Just read “The Whistleblower” by Kathy Bolkovac – a tough and highly principled American police officer, hired by a private company DynCorp – which was in turn contracted by the UN in Bosnia – to work as part of the International Police Task Force there from 1991 to 2001. She proved effective at handling domestic abuse and gender violence cases – and was promoted to the UN’s human rights desk on these issues. She describes the poor/non-existent training given by DynCorp, and how she later discovered that several senior officials working in Bosnia had faced sexual harassment charges back in the US. Even more seriously, she discovered that quite a few IPTF and UN personnel were visiting brothels populated by kids trafficked in from places like the Ukraine. Some even “bought” girls as domestic or sexual servants, and apparently thought nothing of it. She filed reports, but was met with resistance from officials and was eventually sacked by DynCorp. She subsequently won her case against DynCorp for wrongful dismissal.
It’s painful reading for anyone who works for the UN – only relieved to some extent by the strong and determined individuals she came across who did help her and supported her cause. I am a believer in UN peacekeeping and political missions – and independent research on them by groups like the Rand Organization has shown they have a high rate of successfully reducing violence at relatively low cost. But the problem of private, poorly-trained contractors – with, crucially, no legal accountability, is an incredibly serious problem both for organizations like the UN and the US military. New laws have been brought in to cover more contractors under US law, but as I understand it, few if any convictions have followed. There’s clearly also a major problem with UN peacekeeping – involving poorly trained recruits, with little or no human rights training, being apparently left to exploit under age (and often trafficked) sex workers – with very few repercussions. The most the UN says it’s able to do is to repatriate offenders and request that providing countries apply legal procedures, since they alone have jurisdiction. It looks as if, in practice, very little is done in providing countries because of a lack of political will and interest. In this context, zero tolerance policies are almost meaningless.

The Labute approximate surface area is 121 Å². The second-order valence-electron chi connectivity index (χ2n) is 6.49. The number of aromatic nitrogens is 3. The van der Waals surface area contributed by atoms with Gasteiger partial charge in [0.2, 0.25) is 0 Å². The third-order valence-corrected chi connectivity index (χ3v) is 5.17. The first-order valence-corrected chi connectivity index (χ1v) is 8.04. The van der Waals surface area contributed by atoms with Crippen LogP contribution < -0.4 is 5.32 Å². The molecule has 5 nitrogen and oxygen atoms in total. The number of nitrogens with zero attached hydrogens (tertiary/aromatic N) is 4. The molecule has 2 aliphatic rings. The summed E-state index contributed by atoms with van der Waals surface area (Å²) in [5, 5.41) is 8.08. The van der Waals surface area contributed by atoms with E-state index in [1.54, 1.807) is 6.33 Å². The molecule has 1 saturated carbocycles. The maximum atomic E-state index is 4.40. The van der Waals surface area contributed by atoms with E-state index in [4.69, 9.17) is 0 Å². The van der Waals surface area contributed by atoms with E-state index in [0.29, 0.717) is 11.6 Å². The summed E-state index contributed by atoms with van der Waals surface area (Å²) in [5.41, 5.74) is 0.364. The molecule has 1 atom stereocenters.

The frightening and disturbing thing is that the very officials who covered up abuses and then tried to get rid of Bolkovac, are still heading up major DynCorp operations in Iraq and Afghanistan.
Here’s an extract from the book – as I said, it does show that individuals can make a difference – and this keeps my faith. Fortunately organizations like the UN are lucky to have people like Kathy Bolkovac and many like her, working for them – but issues like this are really tough.
This extract goes into what happened with one of the cases Kathy uncovered: (her book has been made into a film “The Whistbleblower” with Rachel Weisz)
LADIES OF THE EVENING (October 2000) Doboj, the oldest city in Bosnia, was built around a stone fortress dating back to the thirteenth century. Loosely translated as “near the battle,” Doboj had been captured over the centuries by nearly every empire in Europe—from the Turkish Empire, to the Hungarian, to the Austrian, to the Bosnian. Accurately reconstructed, the stone and wood fortress walls wind up the hilltop, and it is now a tourist destination. Families can dress in medieval garb and take pictures with their heads in a guillotine, or look like Rapunzel with hair hanging out of a cupola window, or pose with a cannon ready to fire through the turrets. On the outskirts of town, sixteen young women arrived at the local IPTF station during the first week of October.
They were originally from Moldova, Ukraine, Romania, Croatia, Bosnia, and Belarus, and had been found after police raided a local bar called the Kent. Most of the women were willing and eager to talk, and they all gave separate, detailed reports of local and international police who frequented the bar as their clients. They described specific identifying features: gold teeth, jewelry, uniforms, tattoos, and first names. Those of us in the Human Rights Office were always encouraged and hopeful when trafficked women were willing to talk about what they had experienced. This group was the largest and most forthcoming we had encountered yet. We never learned just why these women were so willing to talk—perhaps they had made a pact to testify if they ever got out of captivity, or perhaps it had to do with the human rights officers, how involved they were from the beginning and how effective their interviewing skills were.